professor at FBBI, Rymer taught church history, English, minor prophets,
theology and old testament. He became the academic vice-president in 1990 and
served in the position until 1994. He was on the Board of Directors of the
Baptist State Convention of North Carolina and served eight terms as moderator
of the Carolina Baptist Association.
He and Velma have been married 55 years.
honored Frank Alberto Stewart.
Stewart was born in Barranquilla,
Colombia. He was educated
in American schools and moved to the United States in 1982 to pursue his
college education. His career began with a bachelor’s degree in business
administration from the University of
North Carolina at Charlotte.
He received his citizenship to the United
States in 1992, and currently lives in Gastonia
with his wife, Michelé. They have three sons, Philip Andrew, “Drew”; Frank
Alexander, “Alex”; and Christian Paul.
He and his family are active members of Bethlehem
Church in Gastonia.
Stewart founded Ultra Machine & Fabrication in 1989. Over the last 21 years, the company has evolved into an
accomplished precision contract manufacturer with several divisions.
Stewart’s leadership and commitment to excellence is carried
over into the community, serving in various capacities including: Gardner-Webb
University Trustee and President’s Advisory Board, First National Bank Advisory
Board, Cleveland Community College Foundation Board of Directors, and formerly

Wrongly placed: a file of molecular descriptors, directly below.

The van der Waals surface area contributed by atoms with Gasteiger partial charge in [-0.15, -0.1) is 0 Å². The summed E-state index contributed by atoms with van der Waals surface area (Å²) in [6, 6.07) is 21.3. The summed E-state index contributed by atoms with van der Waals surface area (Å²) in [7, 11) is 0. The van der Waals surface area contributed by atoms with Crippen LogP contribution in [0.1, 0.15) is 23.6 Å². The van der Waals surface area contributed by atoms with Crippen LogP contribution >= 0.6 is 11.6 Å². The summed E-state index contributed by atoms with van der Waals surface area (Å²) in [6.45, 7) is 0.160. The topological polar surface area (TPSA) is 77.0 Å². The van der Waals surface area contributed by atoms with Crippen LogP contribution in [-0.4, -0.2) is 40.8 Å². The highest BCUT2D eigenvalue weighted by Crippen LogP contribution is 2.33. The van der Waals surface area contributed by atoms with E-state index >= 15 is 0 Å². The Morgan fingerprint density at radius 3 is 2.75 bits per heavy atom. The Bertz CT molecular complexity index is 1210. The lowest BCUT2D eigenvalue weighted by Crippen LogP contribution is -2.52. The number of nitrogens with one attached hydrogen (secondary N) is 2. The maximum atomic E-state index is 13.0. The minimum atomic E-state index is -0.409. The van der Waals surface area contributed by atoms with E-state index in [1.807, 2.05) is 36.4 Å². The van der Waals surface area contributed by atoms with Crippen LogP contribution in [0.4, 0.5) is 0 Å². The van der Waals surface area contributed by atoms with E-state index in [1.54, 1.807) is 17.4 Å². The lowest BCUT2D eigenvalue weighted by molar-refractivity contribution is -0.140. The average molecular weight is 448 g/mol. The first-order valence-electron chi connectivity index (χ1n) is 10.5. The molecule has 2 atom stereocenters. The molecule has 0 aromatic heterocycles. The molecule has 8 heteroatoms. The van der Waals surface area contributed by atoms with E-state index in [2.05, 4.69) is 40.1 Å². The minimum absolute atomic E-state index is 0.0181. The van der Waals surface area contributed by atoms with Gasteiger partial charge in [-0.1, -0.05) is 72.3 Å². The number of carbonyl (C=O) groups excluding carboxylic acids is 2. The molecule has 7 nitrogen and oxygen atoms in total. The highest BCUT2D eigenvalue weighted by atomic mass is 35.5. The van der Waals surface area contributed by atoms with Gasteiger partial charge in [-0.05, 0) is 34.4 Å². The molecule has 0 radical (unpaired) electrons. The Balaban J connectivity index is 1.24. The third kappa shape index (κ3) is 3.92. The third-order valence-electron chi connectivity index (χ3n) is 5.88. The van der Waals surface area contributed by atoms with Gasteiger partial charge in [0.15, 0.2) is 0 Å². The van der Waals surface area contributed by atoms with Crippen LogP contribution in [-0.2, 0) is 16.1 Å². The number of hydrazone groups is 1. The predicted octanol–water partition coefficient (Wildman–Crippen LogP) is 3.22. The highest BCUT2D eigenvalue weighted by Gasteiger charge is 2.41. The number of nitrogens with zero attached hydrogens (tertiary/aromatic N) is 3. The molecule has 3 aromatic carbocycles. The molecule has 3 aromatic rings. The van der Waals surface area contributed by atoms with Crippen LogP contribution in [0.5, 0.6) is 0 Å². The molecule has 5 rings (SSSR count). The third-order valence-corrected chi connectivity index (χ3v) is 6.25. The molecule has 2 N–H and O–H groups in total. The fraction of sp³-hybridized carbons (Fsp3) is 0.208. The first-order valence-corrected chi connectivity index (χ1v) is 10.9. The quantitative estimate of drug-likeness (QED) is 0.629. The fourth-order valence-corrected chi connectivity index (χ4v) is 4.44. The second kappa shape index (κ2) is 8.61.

on the United Way of Cleveland County Board. Appointed by Governor Beverly E.
Perdue, Stewart is currently serving his second term on the North Carolina
Advisory Commission on Military Affairs.
Stewart received the Cleveland County Entrepreneur of the
Year 2007, and Ultra was awarded the Cleveland County Chamber Small Business of
the Year 2007. He received the Gold Eagle Award from the Boy Scouts of America
in 2009. Most recently, Stewart received the 2010 Patriot Award, given by the
ESGR for his support of the U.S. Guard and Reservists. Stewart is a lifetime,
sustaining member of the Association of the United States Army (AUSA), and a
member of the National Rifle Association (NRA).
Mars Hill College (MHC)
honored Wayne Higgins, who does not limit his service to one cause, but rather
provides leadership available to several denominational and civic
Since its inception, for example, he has been chair of the
Mountain State Fair Ministry Team, an outreach of the Buncombe Baptist Association. Higgins’
goal is that fair workers and participants alike will see that “God doesn’t
have any second-class citizens.”
For his service through Mountain State Fair Ministries,
Higgins was honored by the Buncombe Baptist Association at its Fall 2010 annual
meeting. Higgins has held numerous positions within the association, including
Brotherhood Director and Board Member of N.C. Baptist Men. He was also the
first layperson to serve as the Association’s moderator.
An active member of First
in Weaverville, Higgins is involved with the church’s ministry at Craggy
Prison, serves as chair of deacons, teaches Sunday School, and leads the
Denominational Relations Committee. For several years, he was a board
member and chair of Western Carolina Rescue Ministries.
Higgins is also committed to service beyond the
region. In 2002, he was inducted into the NC West District Optimist
International Hall of Fame for his active
has enjoyed a career of integrity and leadership as senior vice president with
Carolina Farm Credit in Asheville.
Seeking to give back to the alma mater that he says “changed
his life,” Higgins became a member of the Board of Advisors for Mars